In general, I find that my culinary taste is rather simplistic. In my mind there are very few delicacies that can surpass a well-made PB&J, or my other favorite, ants-on-a-log. Add popcorn and apples to the grocery list and I’m happy for weeks. But last Friday, Cornell in Rome hosted an event at Palazzo Lazzaroni that made me rethink my fear of any kitchen device that’s not a microwave.
At Gnocchi Night, our very own administrator Anna-Rita Flati taught a lucky group of students the secret to her authentic gnocchi recipe. Starting with 10 kilograms of boiled potatoes (peeled and grated), she encouraged us to add flour and eggs. For the next half hour the group of 25 wrestled this resistant mixture into a friendly ball of dough that was then rolled into cords and cut into inch-long pillows. After boiling, the gnocchi were served in many different preparations: traditional tomato sauce, red pepper and pesto, sage butter and olive oil, artichoke and almond, salmon and roasted tomatoes, and cream sauce with mushrooms and peas. After stuffing myself with six different kinds of gnocchi, I miraculously found the energy to try a traditional Italian bundt cake called ciambellone.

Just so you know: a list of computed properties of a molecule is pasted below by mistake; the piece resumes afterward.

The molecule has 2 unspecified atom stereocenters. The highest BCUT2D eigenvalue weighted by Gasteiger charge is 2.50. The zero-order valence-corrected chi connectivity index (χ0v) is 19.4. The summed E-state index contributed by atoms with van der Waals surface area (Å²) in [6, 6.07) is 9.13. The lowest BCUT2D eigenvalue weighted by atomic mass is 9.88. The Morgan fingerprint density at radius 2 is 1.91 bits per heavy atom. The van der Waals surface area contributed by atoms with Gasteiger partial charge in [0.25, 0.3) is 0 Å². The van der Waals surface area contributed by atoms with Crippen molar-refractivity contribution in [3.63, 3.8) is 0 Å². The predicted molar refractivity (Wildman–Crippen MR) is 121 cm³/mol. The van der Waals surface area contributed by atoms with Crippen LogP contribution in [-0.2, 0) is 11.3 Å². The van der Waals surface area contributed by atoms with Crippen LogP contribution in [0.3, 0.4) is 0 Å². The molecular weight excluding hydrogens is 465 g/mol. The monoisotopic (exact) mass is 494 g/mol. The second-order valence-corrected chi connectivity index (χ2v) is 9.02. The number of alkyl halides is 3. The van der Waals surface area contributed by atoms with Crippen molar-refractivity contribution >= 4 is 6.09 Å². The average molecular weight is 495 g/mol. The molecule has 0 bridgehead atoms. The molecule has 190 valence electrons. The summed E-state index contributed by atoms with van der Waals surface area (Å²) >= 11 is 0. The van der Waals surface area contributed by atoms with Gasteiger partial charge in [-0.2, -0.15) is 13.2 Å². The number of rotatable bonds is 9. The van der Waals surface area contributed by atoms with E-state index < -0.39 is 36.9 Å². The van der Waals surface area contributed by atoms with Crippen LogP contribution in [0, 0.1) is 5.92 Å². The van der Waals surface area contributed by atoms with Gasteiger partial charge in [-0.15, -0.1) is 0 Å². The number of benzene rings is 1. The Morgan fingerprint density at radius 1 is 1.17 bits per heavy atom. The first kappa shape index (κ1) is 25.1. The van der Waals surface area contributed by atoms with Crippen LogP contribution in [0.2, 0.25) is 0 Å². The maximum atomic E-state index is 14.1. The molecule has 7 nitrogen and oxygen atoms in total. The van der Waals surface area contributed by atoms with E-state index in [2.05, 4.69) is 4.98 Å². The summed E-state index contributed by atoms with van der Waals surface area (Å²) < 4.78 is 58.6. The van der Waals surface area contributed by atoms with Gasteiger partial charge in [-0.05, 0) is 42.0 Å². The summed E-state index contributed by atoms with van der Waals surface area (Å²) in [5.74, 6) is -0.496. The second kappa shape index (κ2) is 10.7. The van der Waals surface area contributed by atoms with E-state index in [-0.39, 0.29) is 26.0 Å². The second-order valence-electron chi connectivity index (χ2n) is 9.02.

These gnocchi dishes are so amazing, I might think twice next time I pull out that jar of peanut butter.
Anna Rita’s Gnocchi
1 kg potatoes
300 grams flour
Boil potatoes with their skin on. When potatoes are tender, drain, remove skin, and mash. Let cool. When cold add the flour and eggs and mix until a soft, elastic dough is formed. In sections, roll dough into cords that are about 1 centimeter thick. Slice into 2 centimeter long sections. Buon Appetito!